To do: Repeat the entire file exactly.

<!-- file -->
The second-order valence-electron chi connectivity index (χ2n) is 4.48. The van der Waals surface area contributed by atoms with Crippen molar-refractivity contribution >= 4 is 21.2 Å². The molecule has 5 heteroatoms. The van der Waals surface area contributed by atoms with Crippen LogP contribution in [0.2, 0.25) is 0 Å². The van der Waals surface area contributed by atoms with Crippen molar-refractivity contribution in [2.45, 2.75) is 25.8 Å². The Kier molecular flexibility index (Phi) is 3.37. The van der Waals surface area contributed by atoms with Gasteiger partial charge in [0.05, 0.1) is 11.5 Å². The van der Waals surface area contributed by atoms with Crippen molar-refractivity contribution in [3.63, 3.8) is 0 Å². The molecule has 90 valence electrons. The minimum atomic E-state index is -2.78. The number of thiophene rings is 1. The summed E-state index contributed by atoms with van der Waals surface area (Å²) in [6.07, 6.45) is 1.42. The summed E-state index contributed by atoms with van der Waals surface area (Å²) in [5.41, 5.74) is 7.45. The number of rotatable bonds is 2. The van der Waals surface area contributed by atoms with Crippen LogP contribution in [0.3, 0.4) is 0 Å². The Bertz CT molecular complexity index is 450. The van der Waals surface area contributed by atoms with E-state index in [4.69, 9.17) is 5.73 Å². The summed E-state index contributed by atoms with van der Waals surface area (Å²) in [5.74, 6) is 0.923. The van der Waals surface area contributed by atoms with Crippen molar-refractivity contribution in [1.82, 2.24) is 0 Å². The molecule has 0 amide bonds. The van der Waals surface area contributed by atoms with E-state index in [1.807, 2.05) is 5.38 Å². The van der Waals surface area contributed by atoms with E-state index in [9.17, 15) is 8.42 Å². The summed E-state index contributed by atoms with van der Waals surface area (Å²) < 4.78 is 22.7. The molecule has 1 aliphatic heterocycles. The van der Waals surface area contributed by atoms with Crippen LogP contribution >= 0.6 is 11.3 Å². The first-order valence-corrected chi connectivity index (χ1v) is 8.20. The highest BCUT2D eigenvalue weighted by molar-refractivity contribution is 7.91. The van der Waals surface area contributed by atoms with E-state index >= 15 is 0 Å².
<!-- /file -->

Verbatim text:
The second-order valence-electron chi connectivity index (χ2n) is 4.48. The van der Waals surface area contributed by atoms with Crippen molar-refractivity contribution >= 4 is 21.2 Å². The molecule has 5 heteroatoms. The van der Waals surface area contributed by atoms with Crippen LogP contribution in [0.2, 0.25) is 0 Å². The van der Waals surface area contributed by atoms with Crippen molar-refractivity contribution in [2.45, 2.75) is 25.8 Å². The Kier molecular flexibility index (Phi) is 3.37. The van der Waals surface area contributed by atoms with Gasteiger partial charge in [0.05, 0.1) is 11.5 Å². The van der Waals surface area contributed by atoms with Crippen molar-refractivity contribution in [3.63, 3.8) is 0 Å². The molecule has 90 valence electrons. The minimum atomic E-state index is -2.78. The number of thiophene rings is 1. The summed E-state index contributed by atoms with van der Waals surface area (Å²) in [6.07, 6.45) is 1.42. The summed E-state index contributed by atoms with van der Waals surface area (Å²) in [5.41, 5.74) is 7.45. The number of rotatable bonds is 2. The van der Waals surface area contributed by atoms with Crippen LogP contribution in [0.3, 0.4) is 0 Å². The Bertz CT molecular complexity index is 450. The van der Waals surface area contributed by atoms with E-state index in [4.69, 9.17) is 5.73 Å². The summed E-state index contributed by atoms with van der Waals surface area (Å²) in [5.74, 6) is 0.923. The van der Waals surface area contributed by atoms with Crippen molar-refractivity contribution in [1.82, 2.24) is 0 Å². The molecule has 0 amide bonds. The van der Waals surface area contributed by atoms with E-state index in [1.807, 2.05) is 5.38 Å². The van der Waals surface area contributed by atoms with E-state index in [9.17, 15) is 8.42 Å². The summed E-state index contributed by atoms with van der Waals surface area (Å²) < 4.78 is 22.7. The molecule has 1 aliphatic heterocycles. The van der Waals surface area contributed by atoms with Crippen LogP contribution >= 0.6 is 11.3 Å². The first-order valence-corrected chi connectivity index (χ1v) is 8.20. The highest BCUT2D eigenvalue weighted by molar-refractivity contribution is 7.91. The van der Waals surface area contributed by atoms with E-state index >= 15 is 0 Å².